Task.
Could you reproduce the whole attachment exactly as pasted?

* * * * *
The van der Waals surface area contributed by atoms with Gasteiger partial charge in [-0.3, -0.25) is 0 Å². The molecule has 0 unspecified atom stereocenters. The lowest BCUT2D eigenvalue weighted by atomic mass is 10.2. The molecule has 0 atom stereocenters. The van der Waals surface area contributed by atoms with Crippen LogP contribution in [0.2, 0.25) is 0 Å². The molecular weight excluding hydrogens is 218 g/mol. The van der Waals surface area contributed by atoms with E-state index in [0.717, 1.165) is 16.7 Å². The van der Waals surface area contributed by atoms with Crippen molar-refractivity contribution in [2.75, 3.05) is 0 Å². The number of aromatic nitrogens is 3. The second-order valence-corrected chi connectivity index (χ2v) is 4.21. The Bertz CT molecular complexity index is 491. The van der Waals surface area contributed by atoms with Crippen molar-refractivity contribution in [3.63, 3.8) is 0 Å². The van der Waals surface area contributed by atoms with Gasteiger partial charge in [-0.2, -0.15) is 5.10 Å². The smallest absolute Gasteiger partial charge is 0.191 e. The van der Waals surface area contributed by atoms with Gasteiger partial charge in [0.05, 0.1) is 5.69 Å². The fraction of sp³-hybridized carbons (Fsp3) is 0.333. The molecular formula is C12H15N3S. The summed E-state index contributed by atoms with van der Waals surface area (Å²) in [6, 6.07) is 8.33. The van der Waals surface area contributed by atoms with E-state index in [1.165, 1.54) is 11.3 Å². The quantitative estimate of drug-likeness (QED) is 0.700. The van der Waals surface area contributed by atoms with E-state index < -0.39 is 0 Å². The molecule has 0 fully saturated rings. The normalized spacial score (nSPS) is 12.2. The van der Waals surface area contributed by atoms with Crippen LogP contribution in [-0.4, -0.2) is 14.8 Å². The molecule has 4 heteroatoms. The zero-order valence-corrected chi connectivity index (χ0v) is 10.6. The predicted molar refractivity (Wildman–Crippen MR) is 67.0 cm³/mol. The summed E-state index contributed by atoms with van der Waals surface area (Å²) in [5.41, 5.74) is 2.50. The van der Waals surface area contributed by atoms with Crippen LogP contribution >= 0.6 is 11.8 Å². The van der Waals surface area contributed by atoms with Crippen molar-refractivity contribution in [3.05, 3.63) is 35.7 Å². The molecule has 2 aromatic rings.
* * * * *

The van der Waals surface area contributed by atoms with Gasteiger partial charge in [-0.3, -0.25) is 0 Å². The molecule has 0 unspecified atom stereocenters. The lowest BCUT2D eigenvalue weighted by atomic mass is 10.2. The molecule has 0 atom stereocenters. The van der Waals surface area contributed by atoms with Crippen LogP contribution in [0.2, 0.25) is 0 Å². The molecular weight excluding hydrogens is 218 g/mol. The van der Waals surface area contributed by atoms with E-state index in [0.717, 1.165) is 16.7 Å². The van der Waals surface area contributed by atoms with Crippen molar-refractivity contribution in [2.75, 3.05) is 0 Å². The number of aromatic nitrogens is 3. The second-order valence-corrected chi connectivity index (χ2v) is 4.21. The Bertz CT molecular complexity index is 491. The van der Waals surface area contributed by atoms with Crippen molar-refractivity contribution in [3.63, 3.8) is 0 Å². The van der Waals surface area contributed by atoms with Gasteiger partial charge in [-0.2, -0.15) is 5.10 Å². The smallest absolute Gasteiger partial charge is 0.191 e. The van der Waals surface area contributed by atoms with Gasteiger partial charge in [0.05, 0.1) is 5.69 Å². The fraction of sp³-hybridized carbons (Fsp3) is 0.333. The molecular formula is C12H15N3S. The summed E-state index contributed by atoms with van der Waals surface area (Å²) in [6, 6.07) is 8.33. The van der Waals surface area contributed by atoms with E-state index in [1.165, 1.54) is 11.3 Å². The quantitative estimate of drug-likeness (QED) is 0.700. The van der Waals surface area contributed by atoms with E-state index < -0.39 is 0 Å². The molecule has 0 fully saturated rings. The normalized spacial score (nSPS) is 12.2. The van der Waals surface area contributed by atoms with Crippen LogP contribution in [-0.4, -0.2) is 14.8 Å². The molecule has 4 heteroatoms. The zero-order valence-corrected chi connectivity index (χ0v) is 10.6. The predicted molar refractivity (Wildman–Crippen MR) is 67.0 cm³/mol. The summed E-state index contributed by atoms with van der Waals surface area (Å²) in [5.41, 5.74) is 2.50. The van der Waals surface area contributed by atoms with Crippen LogP contribution >= 0.6 is 11.8 Å². The van der Waals surface area contributed by atoms with Crippen molar-refractivity contribution in [3.05, 3.63) is 35.7 Å². The molecule has 2 aromatic rings.